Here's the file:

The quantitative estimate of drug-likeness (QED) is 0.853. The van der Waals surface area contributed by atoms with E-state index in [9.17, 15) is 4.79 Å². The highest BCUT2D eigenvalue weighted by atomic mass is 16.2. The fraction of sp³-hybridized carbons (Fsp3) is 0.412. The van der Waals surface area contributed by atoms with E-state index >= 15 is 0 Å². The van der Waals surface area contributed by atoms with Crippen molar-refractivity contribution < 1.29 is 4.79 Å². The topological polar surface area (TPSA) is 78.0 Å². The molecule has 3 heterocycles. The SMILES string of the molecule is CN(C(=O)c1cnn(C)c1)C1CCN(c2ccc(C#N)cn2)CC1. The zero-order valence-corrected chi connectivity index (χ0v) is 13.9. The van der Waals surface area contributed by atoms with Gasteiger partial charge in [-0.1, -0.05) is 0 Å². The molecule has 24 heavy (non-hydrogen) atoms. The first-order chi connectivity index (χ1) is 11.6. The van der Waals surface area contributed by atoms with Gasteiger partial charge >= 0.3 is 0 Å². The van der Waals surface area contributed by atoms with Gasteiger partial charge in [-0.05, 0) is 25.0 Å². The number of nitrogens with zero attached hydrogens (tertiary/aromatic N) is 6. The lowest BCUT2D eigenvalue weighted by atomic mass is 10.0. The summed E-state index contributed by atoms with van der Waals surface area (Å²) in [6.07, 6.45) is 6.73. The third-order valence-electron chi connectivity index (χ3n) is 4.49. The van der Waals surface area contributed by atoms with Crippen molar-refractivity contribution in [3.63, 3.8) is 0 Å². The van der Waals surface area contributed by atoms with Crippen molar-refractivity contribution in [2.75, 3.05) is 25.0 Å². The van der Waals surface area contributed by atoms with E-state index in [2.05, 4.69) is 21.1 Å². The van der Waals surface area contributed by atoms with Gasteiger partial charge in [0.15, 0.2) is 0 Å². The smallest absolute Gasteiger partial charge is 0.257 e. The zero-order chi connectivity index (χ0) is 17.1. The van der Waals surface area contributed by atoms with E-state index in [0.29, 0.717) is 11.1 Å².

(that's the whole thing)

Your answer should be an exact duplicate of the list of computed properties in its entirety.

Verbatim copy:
The quantitative estimate of drug-likeness (QED) is 0.853. The van der Waals surface area contributed by atoms with E-state index in [9.17, 15) is 4.79 Å². The highest BCUT2D eigenvalue weighted by atomic mass is 16.2. The fraction of sp³-hybridized carbons (Fsp3) is 0.412. The van der Waals surface area contributed by atoms with E-state index >= 15 is 0 Å². The van der Waals surface area contributed by atoms with Crippen molar-refractivity contribution < 1.29 is 4.79 Å². The topological polar surface area (TPSA) is 78.0 Å². The molecule has 3 heterocycles. The SMILES string of the molecule is CN(C(=O)c1cnn(C)c1)C1CCN(c2ccc(C#N)cn2)CC1. The zero-order valence-corrected chi connectivity index (χ0v) is 13.9. The van der Waals surface area contributed by atoms with Gasteiger partial charge in [-0.1, -0.05) is 0 Å². The molecule has 24 heavy (non-hydrogen) atoms. The first-order chi connectivity index (χ1) is 11.6. The van der Waals surface area contributed by atoms with Gasteiger partial charge >= 0.3 is 0 Å². The van der Waals surface area contributed by atoms with Gasteiger partial charge in [-0.05, 0) is 25.0 Å². The number of nitrogens with zero attached hydrogens (tertiary/aromatic N) is 6. The lowest BCUT2D eigenvalue weighted by atomic mass is 10.0. The summed E-state index contributed by atoms with van der Waals surface area (Å²) in [6.07, 6.45) is 6.73. The third-order valence-electron chi connectivity index (χ3n) is 4.49. The van der Waals surface area contributed by atoms with Crippen molar-refractivity contribution in [3.63, 3.8) is 0 Å². The van der Waals surface area contributed by atoms with Crippen molar-refractivity contribution in [2.75, 3.05) is 25.0 Å². The van der Waals surface area contributed by atoms with E-state index in [2.05, 4.69) is 21.1 Å². The van der Waals surface area contributed by atoms with Gasteiger partial charge in [0.15, 0.2) is 0 Å². The smallest absolute Gasteiger partial charge is 0.257 e. The zero-order chi connectivity index (χ0) is 17.1. The van der Waals surface area contributed by atoms with E-state index in [0.29, 0.717) is 11.1 Å².